Roth has given us such a person in Lucy Nelson.

Matthew Wayne (scrumle@acad.udallas.edu)
7 of 7 people found the following review helpful
4.0 out of 5 stars Domestic Dispute 23 Jun 2007
By JMack - Published on Amazon.com
Format:Paperback
Those of us that have seen a friend or family member in a bad marital situation may want to look away when they read this book. "When She Was Good" is almost too realistic at times, which can make it uncomfortable to read. It is a sad and painful story, yet it is hard to dismiss as a bad story.

Lucy, the main character of the story, grows up in a home with an abusive alcoholic mother. Seemingly on top of the world, she becomes pregnant during her freshman year of college by Roy. Roy is a somewhat doltish man who has just returned from two years of military service. Convincing Roy to "do the right thing" and marry her seems to begin the downfall of her character. Once contemplating becoming a nun, Lucy has become a controlling wife. In a strange twist of fate, Lucy evolves into all that she loathed in her father in the respect that her own child finds her intolerable and her husband leaves her. The situation mirrors her father being run out of her mother's house.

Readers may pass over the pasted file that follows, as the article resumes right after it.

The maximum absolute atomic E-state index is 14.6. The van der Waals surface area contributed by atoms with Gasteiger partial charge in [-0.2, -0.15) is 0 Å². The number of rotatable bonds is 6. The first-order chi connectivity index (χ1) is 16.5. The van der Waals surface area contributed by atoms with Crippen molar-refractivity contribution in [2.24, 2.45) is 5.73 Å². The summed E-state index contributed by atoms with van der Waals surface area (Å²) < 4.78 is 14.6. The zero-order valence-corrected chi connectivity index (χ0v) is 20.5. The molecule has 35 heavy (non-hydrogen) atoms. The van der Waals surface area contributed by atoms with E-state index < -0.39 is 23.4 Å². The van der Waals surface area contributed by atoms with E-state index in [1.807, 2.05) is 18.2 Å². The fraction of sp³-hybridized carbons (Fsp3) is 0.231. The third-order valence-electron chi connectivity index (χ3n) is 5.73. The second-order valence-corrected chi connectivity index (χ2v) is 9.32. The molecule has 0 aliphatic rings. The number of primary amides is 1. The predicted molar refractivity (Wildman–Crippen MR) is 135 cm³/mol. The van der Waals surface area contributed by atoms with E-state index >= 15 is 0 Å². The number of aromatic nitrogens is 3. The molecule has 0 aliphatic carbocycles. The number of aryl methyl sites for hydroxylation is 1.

Lucy is a deeply flawed character that readers will have difficultly liking. Lucy is initially a very moral charcter but has difficuly seeing her faults and eventual backslide. Because Roy and his family are even more vilainous, readers may have difficulty identifying with anybody in the story. Only when Lucy reaches her breaking point does the reader begin to feel sympathy. But knowing Lucy created her own problems, some readers may still have trouble feeling sorry for her.

I really have had trouble deciding if I like this book. I am a fan of many of Roth's other works, yet I find some of his books to be uncomfortably personal and intruding. This is a credit to Roth as a writer even if some readers may not like the feeling of his writing.